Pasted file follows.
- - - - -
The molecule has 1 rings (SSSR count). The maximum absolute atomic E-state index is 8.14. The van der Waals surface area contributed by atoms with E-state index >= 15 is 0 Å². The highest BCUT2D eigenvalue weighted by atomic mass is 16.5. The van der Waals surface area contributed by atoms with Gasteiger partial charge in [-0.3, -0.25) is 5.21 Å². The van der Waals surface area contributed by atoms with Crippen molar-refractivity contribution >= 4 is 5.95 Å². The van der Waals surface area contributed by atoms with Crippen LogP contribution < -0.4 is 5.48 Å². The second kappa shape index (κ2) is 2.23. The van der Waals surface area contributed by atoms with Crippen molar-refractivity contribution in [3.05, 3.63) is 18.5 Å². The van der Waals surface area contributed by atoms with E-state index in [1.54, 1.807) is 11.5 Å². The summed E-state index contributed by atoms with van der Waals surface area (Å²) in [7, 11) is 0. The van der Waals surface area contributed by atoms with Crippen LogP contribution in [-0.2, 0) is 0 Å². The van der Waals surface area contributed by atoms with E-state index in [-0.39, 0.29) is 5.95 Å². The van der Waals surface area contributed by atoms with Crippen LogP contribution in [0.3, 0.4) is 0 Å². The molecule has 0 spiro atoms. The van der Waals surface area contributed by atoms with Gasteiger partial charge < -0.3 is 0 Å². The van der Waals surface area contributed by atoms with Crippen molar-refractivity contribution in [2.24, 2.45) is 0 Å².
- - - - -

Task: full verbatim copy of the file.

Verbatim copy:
The molecule has 1 rings (SSSR count). The maximum absolute atomic E-state index is 8.14. The van der Waals surface area contributed by atoms with E-state index >= 15 is 0 Å². The highest BCUT2D eigenvalue weighted by atomic mass is 16.5. The van der Waals surface area contributed by atoms with Gasteiger partial charge in [-0.3, -0.25) is 5.21 Å². The van der Waals surface area contributed by atoms with Crippen molar-refractivity contribution >= 4 is 5.95 Å². The van der Waals surface area contributed by atoms with Crippen LogP contribution < -0.4 is 5.48 Å². The second kappa shape index (κ2) is 2.23. The van der Waals surface area contributed by atoms with Crippen molar-refractivity contribution in [3.05, 3.63) is 18.5 Å². The van der Waals surface area contributed by atoms with E-state index in [1.54, 1.807) is 11.5 Å². The summed E-state index contributed by atoms with van der Waals surface area (Å²) in [7, 11) is 0. The van der Waals surface area contributed by atoms with Crippen LogP contribution in [-0.2, 0) is 0 Å². The van der Waals surface area contributed by atoms with E-state index in [-0.39, 0.29) is 5.95 Å². The van der Waals surface area contributed by atoms with Crippen LogP contribution in [0.3, 0.4) is 0 Å². The molecule has 0 spiro atoms. The van der Waals surface area contributed by atoms with Gasteiger partial charge < -0.3 is 0 Å². The van der Waals surface area contributed by atoms with Crippen molar-refractivity contribution in [2.24, 2.45) is 0 Å².